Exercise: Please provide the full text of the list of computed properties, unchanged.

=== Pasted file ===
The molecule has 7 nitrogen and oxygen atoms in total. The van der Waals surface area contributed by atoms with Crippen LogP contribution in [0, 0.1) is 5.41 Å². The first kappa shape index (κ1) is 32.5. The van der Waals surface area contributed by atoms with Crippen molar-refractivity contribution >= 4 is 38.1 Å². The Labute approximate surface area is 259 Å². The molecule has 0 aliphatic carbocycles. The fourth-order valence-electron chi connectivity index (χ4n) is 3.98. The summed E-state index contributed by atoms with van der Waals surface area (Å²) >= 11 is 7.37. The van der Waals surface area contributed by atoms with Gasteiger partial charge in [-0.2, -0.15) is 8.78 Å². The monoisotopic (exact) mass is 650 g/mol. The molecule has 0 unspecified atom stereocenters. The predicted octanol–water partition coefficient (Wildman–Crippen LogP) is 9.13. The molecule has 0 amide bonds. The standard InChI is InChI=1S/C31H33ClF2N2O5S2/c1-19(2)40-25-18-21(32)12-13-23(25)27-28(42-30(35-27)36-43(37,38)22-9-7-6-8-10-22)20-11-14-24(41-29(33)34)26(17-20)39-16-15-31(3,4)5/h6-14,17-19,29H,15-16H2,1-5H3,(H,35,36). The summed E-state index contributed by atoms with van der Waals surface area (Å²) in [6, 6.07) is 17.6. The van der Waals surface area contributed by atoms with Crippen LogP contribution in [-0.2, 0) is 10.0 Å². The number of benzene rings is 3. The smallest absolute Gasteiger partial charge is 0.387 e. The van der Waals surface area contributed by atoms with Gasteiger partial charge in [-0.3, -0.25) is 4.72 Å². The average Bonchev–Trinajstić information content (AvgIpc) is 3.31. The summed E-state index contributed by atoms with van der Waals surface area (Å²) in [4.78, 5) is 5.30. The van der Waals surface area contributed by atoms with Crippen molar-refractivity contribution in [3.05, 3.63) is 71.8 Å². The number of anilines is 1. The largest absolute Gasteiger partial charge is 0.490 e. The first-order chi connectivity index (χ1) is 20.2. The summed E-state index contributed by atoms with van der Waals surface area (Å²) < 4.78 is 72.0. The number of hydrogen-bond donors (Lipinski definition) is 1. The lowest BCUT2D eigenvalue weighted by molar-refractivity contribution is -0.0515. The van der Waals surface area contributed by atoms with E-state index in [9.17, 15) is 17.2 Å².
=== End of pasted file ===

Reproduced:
The molecule has 7 nitrogen and oxygen atoms in total. The van der Waals surface area contributed by atoms with Crippen LogP contribution in [0, 0.1) is 5.41 Å². The first kappa shape index (κ1) is 32.5. The van der Waals surface area contributed by atoms with Crippen molar-refractivity contribution >= 4 is 38.1 Å². The Labute approximate surface area is 259 Å². The molecule has 0 aliphatic carbocycles. The fourth-order valence-electron chi connectivity index (χ4n) is 3.98. The summed E-state index contributed by atoms with van der Waals surface area (Å²) >= 11 is 7.37. The van der Waals surface area contributed by atoms with Gasteiger partial charge in [-0.2, -0.15) is 8.78 Å². The monoisotopic (exact) mass is 650 g/mol. The molecule has 0 unspecified atom stereocenters. The predicted octanol–water partition coefficient (Wildman–Crippen LogP) is 9.13. The molecule has 0 amide bonds. The standard InChI is InChI=1S/C31H33ClF2N2O5S2/c1-19(2)40-25-18-21(32)12-13-23(25)27-28(42-30(35-27)36-43(37,38)22-9-7-6-8-10-22)20-11-14-24(41-29(33)34)26(17-20)39-16-15-31(3,4)5/h6-14,17-19,29H,15-16H2,1-5H3,(H,35,36). The summed E-state index contributed by atoms with van der Waals surface area (Å²) in [6, 6.07) is 17.6. The van der Waals surface area contributed by atoms with Crippen LogP contribution in [-0.2, 0) is 10.0 Å². The number of benzene rings is 3. The smallest absolute Gasteiger partial charge is 0.387 e. The van der Waals surface area contributed by atoms with Gasteiger partial charge in [-0.3, -0.25) is 4.72 Å². The average Bonchev–Trinajstić information content (AvgIpc) is 3.31. The summed E-state index contributed by atoms with van der Waals surface area (Å²) in [4.78, 5) is 5.30. The van der Waals surface area contributed by atoms with Crippen molar-refractivity contribution in [3.05, 3.63) is 71.8 Å². The number of anilines is 1. The largest absolute Gasteiger partial charge is 0.490 e. The first-order chi connectivity index (χ1) is 20.2. The summed E-state index contributed by atoms with van der Waals surface area (Å²) < 4.78 is 72.0. The number of hydrogen-bond donors (Lipinski definition) is 1. The lowest BCUT2D eigenvalue weighted by molar-refractivity contribution is -0.0515. The van der Waals surface area contributed by atoms with E-state index in [9.17, 15) is 17.2 Å².